Last Chance: Transportation Plan Comments Due Tuesday
Have a problem with traffic? Let county planners know on Tuesday night.
County planners will gather Tuesday night for a final hearing on a plan that will map out transportation improvements for the next two decades.
What: Final hearing for the county's Transportation Functional Master Plan (TFMP)
When: 6-8 p.m. Tuesday
Where: Severna Park Middle School
It is the final scheduled public hearing on the county's master transportation plan, which is a part of the county's General Development Plan (GDP). Comments offered at the meetings become part of the official record for the plan.
The latest meeting comes after input from a seven-person Citizen Advisory Committee, appointed by County Executive John R. Leopold, and a series of public forums over the past 18 months. On June 5, community leaders from around the county gathered to discuss the plan with county planners.
"Change is going to happen with or without public input, but by participating in the process, residents and business owners can shape the future. Transportation changes always have pros and cons and it is important to understand both," Pat Troy of the Association for Severna Park Improvement Renewal and Enhancement (ASPIRE) wrote in an email to Patch.
The plan's intent is to chart what major areas of transportation are likely to need improvement over the next few years, and how to approach them. It is not a spending plan, and funding for the items must be secured later, likely with the help of the state, said Larry Tom, the director of the county Office of Planning and Zoning.
“Ongoing economic constraints make it unlikely we will see significant new programs or construction projects in the next several years,” Tom said. “Nonetheless, this is an ideal time to examine our priorities so that the county is successful in seeking federal and state assistance when funding does become available.”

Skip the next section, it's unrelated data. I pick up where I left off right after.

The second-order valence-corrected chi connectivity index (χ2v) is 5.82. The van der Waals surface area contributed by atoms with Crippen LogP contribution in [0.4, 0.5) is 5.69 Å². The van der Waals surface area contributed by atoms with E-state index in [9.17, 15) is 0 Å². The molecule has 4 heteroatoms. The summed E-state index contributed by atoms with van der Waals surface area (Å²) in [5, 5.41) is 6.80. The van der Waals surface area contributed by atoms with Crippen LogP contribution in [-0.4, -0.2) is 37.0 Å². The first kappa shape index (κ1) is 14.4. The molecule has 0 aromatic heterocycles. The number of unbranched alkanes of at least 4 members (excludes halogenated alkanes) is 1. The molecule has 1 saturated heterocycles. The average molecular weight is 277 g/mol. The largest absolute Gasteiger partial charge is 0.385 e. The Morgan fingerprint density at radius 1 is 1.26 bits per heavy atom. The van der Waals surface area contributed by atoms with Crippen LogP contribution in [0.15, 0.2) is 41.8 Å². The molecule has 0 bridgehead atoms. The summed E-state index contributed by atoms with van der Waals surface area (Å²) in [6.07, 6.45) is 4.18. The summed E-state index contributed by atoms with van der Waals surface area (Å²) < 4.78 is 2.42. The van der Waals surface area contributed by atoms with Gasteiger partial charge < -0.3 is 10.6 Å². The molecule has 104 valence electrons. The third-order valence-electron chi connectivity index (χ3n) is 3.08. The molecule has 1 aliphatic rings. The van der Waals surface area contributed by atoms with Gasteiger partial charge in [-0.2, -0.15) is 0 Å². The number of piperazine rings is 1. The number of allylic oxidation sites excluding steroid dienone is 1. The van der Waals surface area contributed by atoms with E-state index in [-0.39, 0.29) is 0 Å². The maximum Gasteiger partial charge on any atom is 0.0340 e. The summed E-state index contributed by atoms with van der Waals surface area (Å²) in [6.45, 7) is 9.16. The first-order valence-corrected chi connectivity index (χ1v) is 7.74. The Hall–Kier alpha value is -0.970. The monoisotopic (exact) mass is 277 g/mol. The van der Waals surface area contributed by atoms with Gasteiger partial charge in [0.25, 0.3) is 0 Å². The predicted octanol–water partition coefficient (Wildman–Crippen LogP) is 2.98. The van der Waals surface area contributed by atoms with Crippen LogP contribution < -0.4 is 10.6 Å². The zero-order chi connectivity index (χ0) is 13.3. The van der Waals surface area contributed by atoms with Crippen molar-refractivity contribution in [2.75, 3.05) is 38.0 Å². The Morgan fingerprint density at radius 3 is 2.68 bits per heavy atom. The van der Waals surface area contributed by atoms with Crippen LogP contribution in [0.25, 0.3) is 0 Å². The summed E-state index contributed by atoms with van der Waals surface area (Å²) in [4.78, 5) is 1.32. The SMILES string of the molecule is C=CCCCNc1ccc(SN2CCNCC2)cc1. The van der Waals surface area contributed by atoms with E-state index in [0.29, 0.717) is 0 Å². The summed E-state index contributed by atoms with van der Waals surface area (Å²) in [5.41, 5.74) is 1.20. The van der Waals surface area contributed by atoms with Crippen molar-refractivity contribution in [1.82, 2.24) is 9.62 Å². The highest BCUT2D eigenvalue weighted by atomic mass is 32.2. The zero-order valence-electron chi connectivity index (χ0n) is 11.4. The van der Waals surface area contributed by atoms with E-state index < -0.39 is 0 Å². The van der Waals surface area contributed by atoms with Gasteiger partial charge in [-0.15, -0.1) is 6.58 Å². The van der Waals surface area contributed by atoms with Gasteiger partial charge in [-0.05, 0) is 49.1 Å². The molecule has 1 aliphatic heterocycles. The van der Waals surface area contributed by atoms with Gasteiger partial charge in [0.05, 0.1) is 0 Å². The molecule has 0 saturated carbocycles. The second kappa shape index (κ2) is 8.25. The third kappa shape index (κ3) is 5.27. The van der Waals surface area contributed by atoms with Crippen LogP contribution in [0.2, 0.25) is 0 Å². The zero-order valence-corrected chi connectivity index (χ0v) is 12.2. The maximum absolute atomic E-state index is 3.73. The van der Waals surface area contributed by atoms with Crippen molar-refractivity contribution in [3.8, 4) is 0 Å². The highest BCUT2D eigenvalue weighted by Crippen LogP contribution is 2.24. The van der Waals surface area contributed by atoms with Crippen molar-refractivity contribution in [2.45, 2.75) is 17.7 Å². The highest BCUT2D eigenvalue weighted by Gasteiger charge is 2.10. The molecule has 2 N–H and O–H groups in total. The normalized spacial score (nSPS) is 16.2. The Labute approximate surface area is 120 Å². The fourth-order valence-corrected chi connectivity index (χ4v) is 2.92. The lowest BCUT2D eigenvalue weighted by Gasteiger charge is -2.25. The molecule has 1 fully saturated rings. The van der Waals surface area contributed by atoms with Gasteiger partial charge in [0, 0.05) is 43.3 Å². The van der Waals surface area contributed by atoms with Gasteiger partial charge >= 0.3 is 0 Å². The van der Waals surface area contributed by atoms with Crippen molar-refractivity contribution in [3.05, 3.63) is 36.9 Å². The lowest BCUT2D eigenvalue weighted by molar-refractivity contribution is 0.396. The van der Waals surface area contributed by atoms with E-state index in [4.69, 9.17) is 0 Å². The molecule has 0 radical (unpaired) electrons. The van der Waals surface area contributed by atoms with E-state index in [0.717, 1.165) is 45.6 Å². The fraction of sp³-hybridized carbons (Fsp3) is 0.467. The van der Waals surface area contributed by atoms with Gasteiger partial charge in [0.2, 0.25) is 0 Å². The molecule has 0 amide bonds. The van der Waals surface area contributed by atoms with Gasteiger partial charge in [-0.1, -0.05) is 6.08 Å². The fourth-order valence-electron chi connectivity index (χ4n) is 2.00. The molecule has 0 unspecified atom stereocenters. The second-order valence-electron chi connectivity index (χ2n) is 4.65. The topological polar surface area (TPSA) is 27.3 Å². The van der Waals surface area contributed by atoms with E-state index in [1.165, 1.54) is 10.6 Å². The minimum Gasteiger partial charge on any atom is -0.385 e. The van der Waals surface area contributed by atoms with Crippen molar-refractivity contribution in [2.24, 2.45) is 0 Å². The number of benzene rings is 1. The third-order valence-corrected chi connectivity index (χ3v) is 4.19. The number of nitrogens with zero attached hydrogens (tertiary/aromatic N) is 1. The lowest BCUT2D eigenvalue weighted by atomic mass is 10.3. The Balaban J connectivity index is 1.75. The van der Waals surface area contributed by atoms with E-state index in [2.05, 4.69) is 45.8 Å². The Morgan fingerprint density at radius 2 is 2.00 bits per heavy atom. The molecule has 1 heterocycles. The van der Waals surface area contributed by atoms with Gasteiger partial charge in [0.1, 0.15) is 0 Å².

Arnold Preservation Council (APC) President Elizabeth Rosborg urged Broadneck residents to turn out for the Tuesday meeting, saying it was "critical" that concerns be aired now.
"There is extreme competition for state and federal transportation funding, and in addition, the transportation element of the GDP needs to be completed. For these reasons, we need your input," said Bill Nevel, a member of the APC.
Nine major highway corridors and four secondary corridors were involved in the study, including Maryland Route 32, Maryland Route 3 and Maryland Route 170.
Other corridors in the study include:
- US Route 50: Prince George’s County Line to Chesapeake Bay Bridge.
- Maryland Route 2: Central Avenue to West Street.
- Maryland Route 2: US Route 50 to Interstate 695.
- Interstate 97: US Route 50 to I-695.
- Maryland Route 100: Maryland Route 648 to Howard County line.
- Baltimore-Washington Parkway: Prince George’s County line to I-695.
- Magothy Bridge Road to Hog Neck Road to Ft. Smallwood Rd.
(MD 173) to Baltimore City line.
- Maryland Route 170
- Maryland Route 176
- Maryland Route 713
- Benfield Road
"It's important to think toward the future when considering our transportation needs, and to consider the effects of technology, economics, and similar factors, in determining what we'll desire as a community," Linda Zahn, CEO of the Greater Severna Park Chamber of Commerce wrote in an email to Patch.